What I like most is the new stylus, known as Apple Pencil. That’s not an Apple Pen, mind you. The stylus does mimic a pencil when you try to draw on the iPad Pro’s screen. When you choose a black pencil, it comes out gray, like a real pencil. The line appears thicker when you press harder, and you can shade in areas by drawing with the Pencil lightly from an angle.

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Apple TV (coming in October)
Although Apple TV’s new app store will enable non-video apps, such as games and home automation, video will remain the centerpiece.

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The new remote shows a lot of promise, with a touchpad much like what’s found on laptops. You can fast forward through commercials more quickly, or even hit the microphone button and tell the Siri voice assistant to “fast forward five minutes.” And when you encounter dialogue that’s mumbled, just say, “What did she say?” Siri will rewind 15 seconds and temporarily turn on closed captioning.

New software (coming next Wednesday)
I’ve been using a preliminary, “beta” version of the new iPhone and iPad software, iOS 9, for more than a month. I particularly like that you can get transit directions on Apple Maps and scroll through photos more quickly. The font is bolder and easier to read. The update isn’t as huge as what you got in previous years, but I’m not complaining when it’s free.

Likewise, the Apple Watch’s software update will enable new types of third-party apps. It should address many of the watch’s current limitations, but it’ll take time to try out.

Download the Gadgets 360 app for Android and iOS to stay up to date with the latest tech news, product reviews, and exclusive deals on the popular mobiles.

Apple iPhone 6s

Apple iPhone 6s

4.0

  • Review
  • Key Specs
  • News
  • Design
  • Display
  • Software
  • Performance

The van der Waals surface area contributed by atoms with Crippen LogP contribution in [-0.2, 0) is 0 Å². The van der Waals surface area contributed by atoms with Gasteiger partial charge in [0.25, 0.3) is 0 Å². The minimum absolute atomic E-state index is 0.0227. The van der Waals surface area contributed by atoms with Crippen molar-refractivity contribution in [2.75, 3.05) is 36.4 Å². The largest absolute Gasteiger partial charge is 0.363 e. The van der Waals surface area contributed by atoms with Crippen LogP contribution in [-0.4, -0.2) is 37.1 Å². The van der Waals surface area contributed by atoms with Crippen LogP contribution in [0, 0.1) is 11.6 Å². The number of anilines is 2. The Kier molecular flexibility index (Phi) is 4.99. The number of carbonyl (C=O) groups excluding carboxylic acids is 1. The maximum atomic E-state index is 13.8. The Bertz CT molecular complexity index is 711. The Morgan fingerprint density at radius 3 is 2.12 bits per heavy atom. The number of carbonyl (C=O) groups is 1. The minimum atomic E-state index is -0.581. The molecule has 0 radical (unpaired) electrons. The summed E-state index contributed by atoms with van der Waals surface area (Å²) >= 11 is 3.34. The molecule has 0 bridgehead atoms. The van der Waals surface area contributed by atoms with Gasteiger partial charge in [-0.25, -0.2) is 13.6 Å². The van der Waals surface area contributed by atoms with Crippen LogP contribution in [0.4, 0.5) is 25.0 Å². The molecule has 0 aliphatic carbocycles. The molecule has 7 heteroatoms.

• Battery life
  • Camera
  • Value for money
  • Good
  • Great design
  • Fantastic performance
  • 3D Touch enables new UI paradigms
  • Retina Flash on the front is great
  • Bad
  • Touch ID is too fast!
  • 16GB storage in base variant
  • Expensive
  • Battery life could be better

Read detailed Apple iPhone 6s review

Display

4.70-inch

Processor

A9

Front Camera

5-megapixel

Resolution

750×1334 pixels

RAM

2GB

OS

iOS 9

Storage

16GB

Rear Camera

12-megapixel

Battery capacity

1715mAh See full Apple iPhone 6s specifications

  • iPhone 6s and iPhone 6s Plus Affected by ‘Stuck’ Battery Percentage Bar, Confirms Apple
  • Apple iPhone 6s Beats 2015’s Android Smartphones in New AnTuTu Benchmark
  • iPhone 6s and iPhone 6s Plus Review
  • iPhone 6s and 6s Plus: Nothing Official About India Price Cuts and the Discounts May Not Last

More Apple mobiles BUY NOW Apple iPhone 6s Plus

Apple iPhone 6s Plus

4.5

  • Review
  • Key Specs
  • News
  • Design
  • Display
  • Software
  • Performance
  • Battery life
  • Camera
  • Value for money
  • Good
  • Fantastic performance
  • 3D Touch enables new UI paradigms
  • Great camera including brilliant front flash
  • Good battery life
  • Bad
  • Ungainly
  • Touch ID is too fast!
  • 16GB storage in base variant
  • Expensive
  • More big-screen software features would be welcome

Read detailed Apple iPhone 6s Plus review

Display

5.50-inch

Processor

A9

Front Camera

5-megapixel

Resolution

1080×1920 pixels

RAM

2GB

OS

iOS 9

Storage

16GB

Rear Camera

12-megapixel

Battery capacity

2750mAh See full Apple iPhone 6s Plus specifications

  • iPhone 6s and iPhone 6s Plus Affected by ‘Stuck’ Battery Percentage Bar, Confirms Apple
  • Apple iPhone 6s Beats 2015’s Android Smartphones in New AnTuTu Benchmark